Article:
Once we have that grade distribution we need to determine the grades for each individual candidate at the centre. We know that the statistical model – and indeed any statistical model – will not be capable of predicting the individual grades for individual candidates. To determine which candidates get which grades we, therefore, rely on the rank orders which teachers have produced based on the relative ability of their students. To do this we take the proportion of candidates predicted to achieve each grade, as shown here with the bars from the previous plot stacked on to of one another and, next to that, we lay the rank order of candidates generated by teachers. This enables us to draw a line across, in the same way that candidates are divided up into grades in a normal year, to replicate the predicted proportions of candidates achieving each grade.
Once exam boards have allocated those grades, there is then a check at the national level to compare whether the results of this process appear to have been too generous or too severe on candidates this summer. At which point slight adjustments will be made before allocating the grades to individual candidates based on the rank orders teachers have provided.
There will be many instances where the prior attainment record for candidates is not available usually because the student didn’t sit those earlier assessments. Where only a proportion of student in the centre entering for the subject have a valid prior-attainment record, this is taken into account when performing the adjustment. Where the whole centre has prior attainment information, the full adjustment described above is applied. Where no candidates have prior attainment information there is no adjustment possible on this basis and, therefore, the historical grade distribution for the centre is simply carried forward as the prediction for the centre this year. Where it is somewhere in between, which is the case for most centres, the weight of the adjustment is applied proportionally based on the proportion of candidates with prior attainment.”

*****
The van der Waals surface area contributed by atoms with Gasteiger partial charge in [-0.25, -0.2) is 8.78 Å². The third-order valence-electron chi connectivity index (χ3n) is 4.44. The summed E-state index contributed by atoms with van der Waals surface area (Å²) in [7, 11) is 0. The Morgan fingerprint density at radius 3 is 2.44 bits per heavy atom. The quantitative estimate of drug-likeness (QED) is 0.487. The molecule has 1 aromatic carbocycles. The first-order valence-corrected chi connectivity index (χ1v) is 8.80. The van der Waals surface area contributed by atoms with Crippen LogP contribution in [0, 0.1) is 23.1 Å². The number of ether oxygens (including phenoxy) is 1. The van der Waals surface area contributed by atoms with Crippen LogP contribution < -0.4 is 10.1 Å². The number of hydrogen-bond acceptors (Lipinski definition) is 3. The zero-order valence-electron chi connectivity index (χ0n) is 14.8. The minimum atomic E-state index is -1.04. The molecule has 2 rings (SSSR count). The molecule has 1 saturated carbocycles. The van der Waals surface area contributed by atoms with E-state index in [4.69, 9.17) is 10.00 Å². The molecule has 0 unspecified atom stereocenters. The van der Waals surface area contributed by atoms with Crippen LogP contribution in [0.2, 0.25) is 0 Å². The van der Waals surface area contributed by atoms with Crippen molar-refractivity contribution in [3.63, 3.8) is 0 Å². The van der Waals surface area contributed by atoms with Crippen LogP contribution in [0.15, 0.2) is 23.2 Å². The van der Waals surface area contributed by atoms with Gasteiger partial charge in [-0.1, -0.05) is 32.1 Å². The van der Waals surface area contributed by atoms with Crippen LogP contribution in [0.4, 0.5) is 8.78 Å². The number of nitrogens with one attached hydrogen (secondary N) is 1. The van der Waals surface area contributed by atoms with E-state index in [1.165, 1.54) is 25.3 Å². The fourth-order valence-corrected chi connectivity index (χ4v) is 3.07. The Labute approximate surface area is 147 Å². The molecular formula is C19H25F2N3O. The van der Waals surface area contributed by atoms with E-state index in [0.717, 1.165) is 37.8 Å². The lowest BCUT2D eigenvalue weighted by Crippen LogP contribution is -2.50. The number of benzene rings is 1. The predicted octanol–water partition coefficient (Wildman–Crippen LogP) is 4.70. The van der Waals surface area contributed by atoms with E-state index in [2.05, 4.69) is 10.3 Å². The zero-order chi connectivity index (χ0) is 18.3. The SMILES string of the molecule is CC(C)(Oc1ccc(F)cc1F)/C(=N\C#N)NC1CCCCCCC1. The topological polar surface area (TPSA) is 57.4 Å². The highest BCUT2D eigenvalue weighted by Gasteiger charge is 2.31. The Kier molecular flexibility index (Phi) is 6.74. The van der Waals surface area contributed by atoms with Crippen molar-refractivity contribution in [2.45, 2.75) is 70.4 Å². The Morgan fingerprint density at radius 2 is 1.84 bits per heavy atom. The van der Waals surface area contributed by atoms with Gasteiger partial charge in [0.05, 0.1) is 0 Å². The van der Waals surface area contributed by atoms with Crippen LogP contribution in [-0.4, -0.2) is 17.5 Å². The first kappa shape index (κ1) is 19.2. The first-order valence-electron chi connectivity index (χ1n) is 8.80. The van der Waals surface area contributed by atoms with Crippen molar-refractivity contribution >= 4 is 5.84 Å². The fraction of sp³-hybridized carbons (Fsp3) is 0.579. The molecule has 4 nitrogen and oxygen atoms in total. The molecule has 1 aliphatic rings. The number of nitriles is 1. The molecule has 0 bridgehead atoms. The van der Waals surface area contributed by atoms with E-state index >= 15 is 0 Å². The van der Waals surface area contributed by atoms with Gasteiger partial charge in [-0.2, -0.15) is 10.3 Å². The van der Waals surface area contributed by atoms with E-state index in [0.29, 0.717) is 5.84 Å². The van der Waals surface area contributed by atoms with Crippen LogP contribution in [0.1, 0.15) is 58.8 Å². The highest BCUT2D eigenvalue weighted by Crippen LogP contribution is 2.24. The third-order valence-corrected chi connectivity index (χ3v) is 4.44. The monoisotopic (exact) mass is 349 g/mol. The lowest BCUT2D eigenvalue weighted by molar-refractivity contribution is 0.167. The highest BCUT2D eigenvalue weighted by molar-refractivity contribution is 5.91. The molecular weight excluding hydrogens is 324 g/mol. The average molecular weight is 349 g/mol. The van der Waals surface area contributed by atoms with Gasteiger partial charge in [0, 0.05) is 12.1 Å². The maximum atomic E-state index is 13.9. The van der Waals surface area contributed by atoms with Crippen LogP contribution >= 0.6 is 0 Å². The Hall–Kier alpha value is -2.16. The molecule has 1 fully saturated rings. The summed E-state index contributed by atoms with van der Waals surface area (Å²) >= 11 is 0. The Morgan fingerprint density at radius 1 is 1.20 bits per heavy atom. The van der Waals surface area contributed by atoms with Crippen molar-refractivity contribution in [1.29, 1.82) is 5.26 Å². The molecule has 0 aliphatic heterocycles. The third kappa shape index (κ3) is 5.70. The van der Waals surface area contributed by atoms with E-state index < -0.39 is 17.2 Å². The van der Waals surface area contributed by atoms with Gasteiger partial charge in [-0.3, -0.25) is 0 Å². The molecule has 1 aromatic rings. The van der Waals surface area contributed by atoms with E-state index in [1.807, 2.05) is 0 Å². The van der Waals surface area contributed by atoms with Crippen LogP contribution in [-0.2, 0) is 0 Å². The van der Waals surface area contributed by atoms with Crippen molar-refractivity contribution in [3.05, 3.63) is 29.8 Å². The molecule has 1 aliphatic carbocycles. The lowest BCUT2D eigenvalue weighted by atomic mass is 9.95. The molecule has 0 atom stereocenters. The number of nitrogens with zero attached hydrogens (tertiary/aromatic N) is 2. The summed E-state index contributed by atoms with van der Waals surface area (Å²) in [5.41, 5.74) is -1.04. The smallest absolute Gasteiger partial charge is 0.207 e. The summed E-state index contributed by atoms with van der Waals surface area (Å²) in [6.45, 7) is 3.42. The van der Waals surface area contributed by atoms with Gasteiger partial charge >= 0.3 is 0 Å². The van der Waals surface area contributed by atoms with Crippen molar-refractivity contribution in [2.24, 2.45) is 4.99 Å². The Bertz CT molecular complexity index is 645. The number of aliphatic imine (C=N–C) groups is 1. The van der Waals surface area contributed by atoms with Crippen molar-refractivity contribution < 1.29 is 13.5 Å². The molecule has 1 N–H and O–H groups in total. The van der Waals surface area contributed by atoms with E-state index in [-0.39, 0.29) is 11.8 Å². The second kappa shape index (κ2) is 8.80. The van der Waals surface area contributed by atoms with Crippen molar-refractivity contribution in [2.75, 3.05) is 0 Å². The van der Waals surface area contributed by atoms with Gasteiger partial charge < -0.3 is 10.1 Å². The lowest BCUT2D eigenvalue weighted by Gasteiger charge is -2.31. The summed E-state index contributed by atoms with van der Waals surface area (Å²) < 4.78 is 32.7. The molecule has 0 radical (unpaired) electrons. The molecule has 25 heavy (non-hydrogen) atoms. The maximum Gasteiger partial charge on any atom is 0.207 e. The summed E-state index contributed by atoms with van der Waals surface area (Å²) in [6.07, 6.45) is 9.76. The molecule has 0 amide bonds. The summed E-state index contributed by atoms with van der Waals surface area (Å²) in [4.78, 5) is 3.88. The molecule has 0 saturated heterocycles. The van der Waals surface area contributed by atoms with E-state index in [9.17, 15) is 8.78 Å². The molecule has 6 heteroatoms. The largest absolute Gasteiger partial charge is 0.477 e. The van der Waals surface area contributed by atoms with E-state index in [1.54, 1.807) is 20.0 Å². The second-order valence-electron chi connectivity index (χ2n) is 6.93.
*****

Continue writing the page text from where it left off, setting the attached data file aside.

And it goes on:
Slide 19, “Centres with small numbers of candidates entered in each subject”
“For centres with a small entry in the subject it is also necessary to take a slightly different approach which draws on the centre assessment grades more directly. Where a centre has either a small number of candidates entering for a subject this year or has had a small number of candidates entering in the past, it would be technically unsound to use the statistical evidence in the same way. The intention is therefore for exam boards to balance the sources of evidence differently depending on the number of candidates. Where the number of candidates is very small, those candidates will be awarded their centre assessment grades. Where there are slightly more candidates and we have slightly more confidence in the statistics, exam boards will be giving some weight to the centre assessment grades and some weight to the statistical evidence in a tapered way as the number of candidates increases.
When we have a relatively large number of candidates, our confidence in the stats is high